At the end of 2015, the Circuit of the Americas was reeling. That year’s race had seen a desperately low attendance due to poor weather — it doesn’t just rain in Texas, it pours — and the state of Texas was thinking about reducing the amount of money it gave to COTA to host Formula One racing. And, of course, F1 was then threatening to leave the Austin, TX venue in response. I can think of no clearer picture of the back-and-forth, always-on-the-brink-of-destruction relationship between COTA, F1, and the state of Texas. Now, though, COTA has been confirmed as the venue for the United States Grand Prix through 2026.
COTA has always had a place in my heart. When Teenage Elizabeth first started watching motorsport, I decided that I would move from small-town Michigan to Austin, TX for three reasons: music, school, and racing. The first race I ever attended was the 2014 United States Grand Prix, and I had gone into it thinking that I “need to get it out of my system” — that if I attended that race, I’d be able to move on from the racing bug.
It wasn’t to be. That year, I won a contest to met then-Red Bull Racing driver Daniel Ricciardo. I painted my first race car banner. I skipped class to explore downtown Austin, which had been shut down to road traffic due to a combined Halloween and Grand Prix party. By the end of the weekend, I was planning on going to Europe the following year to watch F1, and I was looking up how much season passes to COTA would cost. The track was integral to my love of racing and even became the venue for my pre-wedding honeymoon (we love you, IndyCar!).
But the relationship between COTA, F1, and Texas was never a great one. The track was consistently signed as an F1 venue for a one or two years at a time, and there was always the threat that it could be killed at a moment’s notice.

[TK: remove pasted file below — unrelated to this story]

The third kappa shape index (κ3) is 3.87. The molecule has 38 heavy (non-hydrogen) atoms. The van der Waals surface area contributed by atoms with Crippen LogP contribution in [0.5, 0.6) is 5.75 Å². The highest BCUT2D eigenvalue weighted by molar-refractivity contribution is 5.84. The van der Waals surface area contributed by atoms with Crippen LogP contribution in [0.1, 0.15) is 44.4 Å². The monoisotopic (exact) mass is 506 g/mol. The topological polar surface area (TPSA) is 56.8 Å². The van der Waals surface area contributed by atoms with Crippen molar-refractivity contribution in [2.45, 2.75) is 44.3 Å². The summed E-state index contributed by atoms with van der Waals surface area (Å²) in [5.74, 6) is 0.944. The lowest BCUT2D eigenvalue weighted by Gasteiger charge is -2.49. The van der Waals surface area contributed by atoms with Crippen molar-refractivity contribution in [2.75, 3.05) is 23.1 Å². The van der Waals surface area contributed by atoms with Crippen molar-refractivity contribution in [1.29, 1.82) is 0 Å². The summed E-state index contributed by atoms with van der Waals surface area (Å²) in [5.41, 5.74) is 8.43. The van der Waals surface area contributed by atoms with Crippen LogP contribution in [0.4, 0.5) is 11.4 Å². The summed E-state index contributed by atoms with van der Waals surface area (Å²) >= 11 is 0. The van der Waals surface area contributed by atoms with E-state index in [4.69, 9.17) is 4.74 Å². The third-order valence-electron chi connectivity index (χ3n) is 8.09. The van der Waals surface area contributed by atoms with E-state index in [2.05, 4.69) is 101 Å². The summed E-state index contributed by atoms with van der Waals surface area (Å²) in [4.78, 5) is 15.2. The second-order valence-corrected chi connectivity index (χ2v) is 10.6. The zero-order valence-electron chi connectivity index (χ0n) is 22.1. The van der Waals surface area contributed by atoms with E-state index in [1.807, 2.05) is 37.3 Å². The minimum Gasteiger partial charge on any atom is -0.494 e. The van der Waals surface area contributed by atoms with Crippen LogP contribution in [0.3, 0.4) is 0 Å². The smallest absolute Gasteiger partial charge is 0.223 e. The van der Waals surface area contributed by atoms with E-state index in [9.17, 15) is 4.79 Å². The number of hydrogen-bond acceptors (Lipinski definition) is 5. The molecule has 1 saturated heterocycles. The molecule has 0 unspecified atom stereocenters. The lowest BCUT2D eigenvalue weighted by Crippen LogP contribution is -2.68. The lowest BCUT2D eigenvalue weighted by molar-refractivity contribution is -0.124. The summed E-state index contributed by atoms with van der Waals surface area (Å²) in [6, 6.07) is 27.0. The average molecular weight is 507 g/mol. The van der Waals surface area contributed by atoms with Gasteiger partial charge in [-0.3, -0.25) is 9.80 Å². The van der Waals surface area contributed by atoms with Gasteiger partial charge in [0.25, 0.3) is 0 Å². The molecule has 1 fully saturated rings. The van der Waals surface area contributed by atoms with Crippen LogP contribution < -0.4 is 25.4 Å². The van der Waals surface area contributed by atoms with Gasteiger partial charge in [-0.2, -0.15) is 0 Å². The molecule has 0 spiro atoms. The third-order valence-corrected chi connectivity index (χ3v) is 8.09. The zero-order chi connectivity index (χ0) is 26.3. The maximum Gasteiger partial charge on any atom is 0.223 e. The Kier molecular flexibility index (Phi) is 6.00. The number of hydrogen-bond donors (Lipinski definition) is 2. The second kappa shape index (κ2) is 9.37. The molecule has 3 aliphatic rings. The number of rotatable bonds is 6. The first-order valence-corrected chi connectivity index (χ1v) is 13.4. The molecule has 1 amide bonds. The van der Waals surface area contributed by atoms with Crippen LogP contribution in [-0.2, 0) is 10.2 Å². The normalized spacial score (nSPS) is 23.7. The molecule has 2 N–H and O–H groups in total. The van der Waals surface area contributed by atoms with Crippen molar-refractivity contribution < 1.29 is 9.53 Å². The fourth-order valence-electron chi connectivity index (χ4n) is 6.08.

The wet race in 2015 was just one example. Almost every year, COTA was on the chopping block — and with the arrival of the Miami Grand Prix in 2022, COTA’s fate didn’t seemed totally assured for the near future.
But I’m glad that The Powers That Be have decided COTA is worth keeping for the next five years. F1 is growing in America at a rate we’ve never seen before, and I just don’t think the Miami race will scratch the itch of a whole country. Miami is expensive, the views won’t be great due to the nature of the street circuit, and it’s still a work in progress. At COTA, you can still nab General Admission tickets for a reasonable price and still see much of the track. It’s going to remain the venue for new fans who just want to try to “get racing out of their system” because it’s kinda-sorta affordable (at least in terms of F1 races in America).
So, here’s to another five years of great racing at COTA. We’re glad to have you back.